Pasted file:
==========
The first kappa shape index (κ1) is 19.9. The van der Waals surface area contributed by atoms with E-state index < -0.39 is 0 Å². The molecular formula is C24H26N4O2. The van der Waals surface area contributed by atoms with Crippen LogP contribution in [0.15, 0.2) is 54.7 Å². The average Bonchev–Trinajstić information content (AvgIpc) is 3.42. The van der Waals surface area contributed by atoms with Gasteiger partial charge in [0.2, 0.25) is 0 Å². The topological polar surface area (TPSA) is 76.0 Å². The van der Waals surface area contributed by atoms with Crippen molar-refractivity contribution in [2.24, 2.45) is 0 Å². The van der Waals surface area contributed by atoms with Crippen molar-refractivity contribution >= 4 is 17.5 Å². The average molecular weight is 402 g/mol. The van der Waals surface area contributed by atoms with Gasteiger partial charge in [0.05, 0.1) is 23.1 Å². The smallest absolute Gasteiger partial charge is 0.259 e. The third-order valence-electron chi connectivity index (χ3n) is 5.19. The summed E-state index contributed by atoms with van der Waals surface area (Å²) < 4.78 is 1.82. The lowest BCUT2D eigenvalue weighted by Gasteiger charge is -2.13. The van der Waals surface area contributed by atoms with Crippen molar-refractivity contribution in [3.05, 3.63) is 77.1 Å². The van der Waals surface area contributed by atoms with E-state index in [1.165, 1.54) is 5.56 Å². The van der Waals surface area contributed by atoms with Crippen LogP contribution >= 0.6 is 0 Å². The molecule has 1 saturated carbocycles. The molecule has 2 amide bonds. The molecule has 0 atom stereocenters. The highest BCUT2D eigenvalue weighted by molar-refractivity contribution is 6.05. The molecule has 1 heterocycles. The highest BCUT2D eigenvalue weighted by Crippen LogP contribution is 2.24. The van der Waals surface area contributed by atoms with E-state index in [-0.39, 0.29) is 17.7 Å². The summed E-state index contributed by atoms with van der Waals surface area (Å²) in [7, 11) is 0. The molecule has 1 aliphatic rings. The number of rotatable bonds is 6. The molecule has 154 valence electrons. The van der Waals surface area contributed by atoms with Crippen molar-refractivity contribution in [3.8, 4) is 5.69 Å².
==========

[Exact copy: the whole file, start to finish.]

The first kappa shape index (κ1) is 19.9. The van der Waals surface area contributed by atoms with E-state index < -0.39 is 0 Å². The molecular formula is C24H26N4O2. The van der Waals surface area contributed by atoms with Crippen LogP contribution in [0.15, 0.2) is 54.7 Å². The average Bonchev–Trinajstić information content (AvgIpc) is 3.42. The van der Waals surface area contributed by atoms with Gasteiger partial charge in [0.2, 0.25) is 0 Å². The topological polar surface area (TPSA) is 76.0 Å². The van der Waals surface area contributed by atoms with Crippen molar-refractivity contribution in [2.24, 2.45) is 0 Å². The van der Waals surface area contributed by atoms with Crippen molar-refractivity contribution >= 4 is 17.5 Å². The average molecular weight is 402 g/mol. The van der Waals surface area contributed by atoms with Gasteiger partial charge in [0.05, 0.1) is 23.1 Å². The smallest absolute Gasteiger partial charge is 0.259 e. The third-order valence-electron chi connectivity index (χ3n) is 5.19. The summed E-state index contributed by atoms with van der Waals surface area (Å²) < 4.78 is 1.82. The lowest BCUT2D eigenvalue weighted by Gasteiger charge is -2.13. The van der Waals surface area contributed by atoms with Crippen molar-refractivity contribution in [3.05, 3.63) is 77.1 Å². The van der Waals surface area contributed by atoms with E-state index in [1.165, 1.54) is 5.56 Å². The van der Waals surface area contributed by atoms with Crippen LogP contribution >= 0.6 is 0 Å². The molecule has 1 saturated carbocycles. The molecule has 2 amide bonds. The molecule has 0 atom stereocenters. The highest BCUT2D eigenvalue weighted by molar-refractivity contribution is 6.05. The molecule has 1 heterocycles. The highest BCUT2D eigenvalue weighted by Crippen LogP contribution is 2.24. The van der Waals surface area contributed by atoms with E-state index in [-0.39, 0.29) is 17.7 Å². The summed E-state index contributed by atoms with van der Waals surface area (Å²) in [7, 11) is 0. The molecule has 1 aliphatic rings. The number of rotatable bonds is 6. The molecule has 154 valence electrons. The van der Waals surface area contributed by atoms with Crippen molar-refractivity contribution in [3.8, 4) is 5.69 Å².